In the current climate, and despite its often low ROI, community fundraising is still a great way to engage with donors and prospects, but to justify the time and effort you really need to ensure you are squeezing all the benefits from it you can.
I heard a presentation recently by a well-known regional charity that described its flagship annual event that has been running for 20 years. This is a successful event, raising £80,000 of general funds each year, but I could not help thinking they were missing a few tricks.
Although the charity manages to keep the PR fresh (no mean feat with an old event format), there was no focus on using it for donor acquisition or to cross sell other fundraising opportunities to participants. We learned that no development work was being done with potential major donors who took part and, despite fully one third of those registering not turning up, there was no policy to charge even a small admin fee upfront (which would help defray the cost of the no-shows).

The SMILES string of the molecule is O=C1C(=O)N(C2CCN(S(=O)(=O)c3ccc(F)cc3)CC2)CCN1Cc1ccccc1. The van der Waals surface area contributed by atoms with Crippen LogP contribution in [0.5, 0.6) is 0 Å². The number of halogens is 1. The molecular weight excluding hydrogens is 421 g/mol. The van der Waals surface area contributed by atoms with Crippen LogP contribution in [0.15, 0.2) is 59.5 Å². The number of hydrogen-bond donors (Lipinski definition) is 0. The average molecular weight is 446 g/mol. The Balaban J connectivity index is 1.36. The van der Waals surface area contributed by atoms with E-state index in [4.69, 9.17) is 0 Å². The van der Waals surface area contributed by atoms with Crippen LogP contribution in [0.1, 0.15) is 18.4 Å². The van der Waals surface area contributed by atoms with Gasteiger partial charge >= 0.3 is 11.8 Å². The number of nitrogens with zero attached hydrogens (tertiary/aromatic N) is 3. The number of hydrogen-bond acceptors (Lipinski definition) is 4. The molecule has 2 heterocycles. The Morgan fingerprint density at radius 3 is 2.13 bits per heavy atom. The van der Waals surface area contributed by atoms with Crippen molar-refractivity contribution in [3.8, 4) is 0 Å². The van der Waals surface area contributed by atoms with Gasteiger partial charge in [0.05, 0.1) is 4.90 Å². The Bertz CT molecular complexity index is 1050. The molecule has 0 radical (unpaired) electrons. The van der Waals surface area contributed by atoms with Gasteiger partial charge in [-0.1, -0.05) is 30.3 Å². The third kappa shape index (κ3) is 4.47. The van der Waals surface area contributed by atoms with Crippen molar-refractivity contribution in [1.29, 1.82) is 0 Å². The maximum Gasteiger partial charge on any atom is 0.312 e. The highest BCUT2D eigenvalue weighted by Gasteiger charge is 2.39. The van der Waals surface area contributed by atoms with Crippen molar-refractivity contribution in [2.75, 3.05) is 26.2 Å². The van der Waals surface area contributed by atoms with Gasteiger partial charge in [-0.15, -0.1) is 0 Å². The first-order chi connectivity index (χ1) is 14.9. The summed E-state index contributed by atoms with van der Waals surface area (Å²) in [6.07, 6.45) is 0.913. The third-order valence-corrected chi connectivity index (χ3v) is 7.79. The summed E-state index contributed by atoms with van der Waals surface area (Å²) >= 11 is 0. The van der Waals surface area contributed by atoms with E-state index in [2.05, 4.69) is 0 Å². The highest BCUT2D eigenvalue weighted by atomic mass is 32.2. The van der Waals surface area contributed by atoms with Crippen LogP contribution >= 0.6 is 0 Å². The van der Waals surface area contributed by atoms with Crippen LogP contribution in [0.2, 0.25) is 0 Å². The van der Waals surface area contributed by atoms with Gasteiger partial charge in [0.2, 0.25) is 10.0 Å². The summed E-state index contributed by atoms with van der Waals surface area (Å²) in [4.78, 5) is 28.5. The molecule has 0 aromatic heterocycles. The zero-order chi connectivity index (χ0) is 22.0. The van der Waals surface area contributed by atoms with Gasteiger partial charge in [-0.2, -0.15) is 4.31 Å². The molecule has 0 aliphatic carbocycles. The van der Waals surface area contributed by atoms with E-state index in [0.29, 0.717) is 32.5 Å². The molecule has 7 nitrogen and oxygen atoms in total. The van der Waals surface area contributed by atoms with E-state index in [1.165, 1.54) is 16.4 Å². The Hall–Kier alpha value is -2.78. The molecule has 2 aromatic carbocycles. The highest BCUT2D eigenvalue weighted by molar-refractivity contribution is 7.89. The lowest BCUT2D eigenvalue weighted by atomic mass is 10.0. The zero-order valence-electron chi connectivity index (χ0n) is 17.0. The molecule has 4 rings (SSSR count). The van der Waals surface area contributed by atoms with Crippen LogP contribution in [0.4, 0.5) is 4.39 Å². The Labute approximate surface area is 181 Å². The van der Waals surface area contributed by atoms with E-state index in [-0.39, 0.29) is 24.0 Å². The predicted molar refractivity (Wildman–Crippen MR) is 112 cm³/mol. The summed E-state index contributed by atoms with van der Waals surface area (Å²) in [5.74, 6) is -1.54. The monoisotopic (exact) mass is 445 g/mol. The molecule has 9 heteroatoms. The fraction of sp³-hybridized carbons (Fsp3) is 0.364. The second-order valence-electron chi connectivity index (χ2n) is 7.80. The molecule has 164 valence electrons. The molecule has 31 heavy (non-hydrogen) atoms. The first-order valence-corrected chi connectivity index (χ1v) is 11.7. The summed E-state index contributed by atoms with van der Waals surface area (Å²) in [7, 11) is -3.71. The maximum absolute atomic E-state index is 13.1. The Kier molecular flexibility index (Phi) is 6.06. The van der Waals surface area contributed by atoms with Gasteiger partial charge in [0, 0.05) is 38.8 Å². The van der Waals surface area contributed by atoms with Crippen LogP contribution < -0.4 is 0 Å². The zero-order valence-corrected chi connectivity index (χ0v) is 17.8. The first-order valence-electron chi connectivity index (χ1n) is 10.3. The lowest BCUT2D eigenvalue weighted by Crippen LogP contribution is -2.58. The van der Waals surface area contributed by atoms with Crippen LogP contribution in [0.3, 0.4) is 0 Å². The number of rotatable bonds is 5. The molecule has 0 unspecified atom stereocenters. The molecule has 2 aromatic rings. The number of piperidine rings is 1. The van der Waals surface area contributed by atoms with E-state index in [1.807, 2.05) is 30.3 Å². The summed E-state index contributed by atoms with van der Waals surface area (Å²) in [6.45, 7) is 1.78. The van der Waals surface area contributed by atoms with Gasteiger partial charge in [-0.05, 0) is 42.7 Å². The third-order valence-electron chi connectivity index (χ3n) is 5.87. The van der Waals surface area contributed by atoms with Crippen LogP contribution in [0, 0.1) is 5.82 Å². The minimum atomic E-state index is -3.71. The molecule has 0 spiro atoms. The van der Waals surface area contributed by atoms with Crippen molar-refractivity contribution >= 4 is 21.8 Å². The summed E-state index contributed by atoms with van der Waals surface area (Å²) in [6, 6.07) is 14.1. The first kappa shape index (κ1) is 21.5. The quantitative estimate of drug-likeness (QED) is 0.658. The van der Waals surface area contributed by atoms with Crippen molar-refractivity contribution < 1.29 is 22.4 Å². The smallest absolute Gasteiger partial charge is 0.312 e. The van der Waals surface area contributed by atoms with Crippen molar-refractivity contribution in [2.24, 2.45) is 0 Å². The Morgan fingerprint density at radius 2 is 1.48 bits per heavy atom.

Don’t get me wrong. The event works well for this charity. However, it is clear they could be squeezing a lot more value out of what is a labour intensive activity. As it is, it is viewed as stand-alone and appears not to be integrated into the fundraising strategy. For the long term, they should be using it to support a range of fundraising, including of course legacies.
So before you invest in new or risky initiatives, my question is this: Are you maximising the impact of your current activities and squeezing every drop of value out of them that you can? If not, I suggest you make a cup of tea and sit down with a colleague to review your activities – it might just make all the difference in the current climate!
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